For more than a decade, United States immigration policy has been at the forefront of a fierce legislation battle. While both sides of the political aisle have traditionally focused immigration enforcement rather than immigration reform, years of inflated enforcement spending with few results to show for it have led public opinion to shift in favor of more effective alternatives.
Arizona Senate Bill 1070 represents the broadest and strictest application of enforcement policy in recent memory. The proposed bill required all aliens over the age of 14 to register with the government after 30 days in the country, and required all aliens to have registration documents with them at all times, subject to a lawful stop and detention if suspected of being an illegal immigrant. While the most controversial provisions of SB 1070 were stricken down by the U.S. Supreme Court, the remaining provisions were passed into law amidst much controversy. In addition to Arizona, five other states have pursued similar legislation, including Alabama, South Carolina, Georgia, Utah, and Indiana. The Supreme Court has not challenged the law further, though the American Civil Liberties Union filed a legal challenge against Arizona in 2013. Some of the immigration reform activists were found guilty of obstruction charges during the event. A defense attorney from Keyser Law in Minnesota said these deportation and removal laws are some of the tightest and most changing in court today.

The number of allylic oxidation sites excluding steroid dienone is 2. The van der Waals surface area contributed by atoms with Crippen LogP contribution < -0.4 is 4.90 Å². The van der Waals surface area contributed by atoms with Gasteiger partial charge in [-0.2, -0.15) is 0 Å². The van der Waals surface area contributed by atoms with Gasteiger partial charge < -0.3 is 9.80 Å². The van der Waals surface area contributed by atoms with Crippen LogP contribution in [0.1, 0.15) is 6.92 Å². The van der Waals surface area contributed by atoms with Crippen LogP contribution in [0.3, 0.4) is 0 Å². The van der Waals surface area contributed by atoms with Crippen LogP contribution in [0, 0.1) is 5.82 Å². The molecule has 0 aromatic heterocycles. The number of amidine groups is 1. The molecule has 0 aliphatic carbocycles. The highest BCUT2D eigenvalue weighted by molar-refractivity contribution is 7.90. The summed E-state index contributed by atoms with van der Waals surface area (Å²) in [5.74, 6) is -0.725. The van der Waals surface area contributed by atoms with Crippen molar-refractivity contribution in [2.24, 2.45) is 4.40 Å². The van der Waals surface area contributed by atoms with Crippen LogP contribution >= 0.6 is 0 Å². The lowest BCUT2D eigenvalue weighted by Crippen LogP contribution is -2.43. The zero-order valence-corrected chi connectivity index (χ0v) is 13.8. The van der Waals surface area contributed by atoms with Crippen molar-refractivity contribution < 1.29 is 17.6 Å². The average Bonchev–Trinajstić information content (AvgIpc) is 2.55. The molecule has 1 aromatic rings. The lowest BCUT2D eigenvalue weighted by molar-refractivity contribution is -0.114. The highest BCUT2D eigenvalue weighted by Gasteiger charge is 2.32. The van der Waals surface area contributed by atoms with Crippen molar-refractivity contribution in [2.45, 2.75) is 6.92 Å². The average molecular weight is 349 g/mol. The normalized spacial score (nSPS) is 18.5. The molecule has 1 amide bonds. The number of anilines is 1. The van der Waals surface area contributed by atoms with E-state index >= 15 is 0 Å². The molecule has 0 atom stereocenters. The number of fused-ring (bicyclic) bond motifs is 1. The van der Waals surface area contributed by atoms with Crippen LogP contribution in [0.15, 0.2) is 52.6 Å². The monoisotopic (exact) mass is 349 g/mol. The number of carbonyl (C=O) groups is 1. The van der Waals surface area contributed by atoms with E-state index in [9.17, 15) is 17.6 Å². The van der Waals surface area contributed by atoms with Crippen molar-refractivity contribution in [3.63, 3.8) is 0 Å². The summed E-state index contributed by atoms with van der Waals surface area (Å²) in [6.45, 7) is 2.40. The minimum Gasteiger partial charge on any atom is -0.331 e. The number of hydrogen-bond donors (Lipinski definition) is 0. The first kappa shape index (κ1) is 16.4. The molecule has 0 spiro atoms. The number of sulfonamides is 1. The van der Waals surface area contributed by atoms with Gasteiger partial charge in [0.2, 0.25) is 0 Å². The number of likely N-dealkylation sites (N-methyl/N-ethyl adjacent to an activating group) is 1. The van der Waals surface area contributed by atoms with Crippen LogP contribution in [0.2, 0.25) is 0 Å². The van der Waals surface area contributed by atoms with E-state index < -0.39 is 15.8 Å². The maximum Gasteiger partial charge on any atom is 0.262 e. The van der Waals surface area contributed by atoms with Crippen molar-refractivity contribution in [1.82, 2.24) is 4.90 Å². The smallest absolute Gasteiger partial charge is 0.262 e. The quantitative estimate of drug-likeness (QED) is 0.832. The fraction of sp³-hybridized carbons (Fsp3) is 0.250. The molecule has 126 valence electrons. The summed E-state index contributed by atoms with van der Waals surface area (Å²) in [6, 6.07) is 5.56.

Looking to the Future
More recently, US immigration law found itself at the heart of controversy once again after President Obama announced a series of executive orders aimed at protecting up to 5 million illegal immigrants from deportation. The orders seek to grant work documents to the illegal parents of U.S. citizens or legal residents. The announcement has sparked nationwide debate, drawing criticism from Republicans who claim that the President’s decision was unilateral, and perhaps even unconstitutional. It may be years before the effects of these executive orders have a tangible effect on the nation’s immigration policy, but there is no denying that the immigration issue has become too large to ignore. Obama’s announcement comes on the heels of another controversial ruling by the Board of Immigration Appeals to provide asylum to Guatemalan women suffering from domestic abuse, likely to see stiff opposition as the ramifications of the law are interpreted and put into practice.
Immigration policy has been a notoriously difficult issue for both parties to grapple with in recent years, but growing momentum for support of enforcement-only alternatives seems to have spurred lawmakers into action. Current proposals seek to focus instead on reform, providing a fair and legal pathway to citizenship without sacrificing safety and economic growth. Hopefully with more education and research into the issue, more can be done to help both sides.
Information credit: Keyser Assault Defense in Minneapolis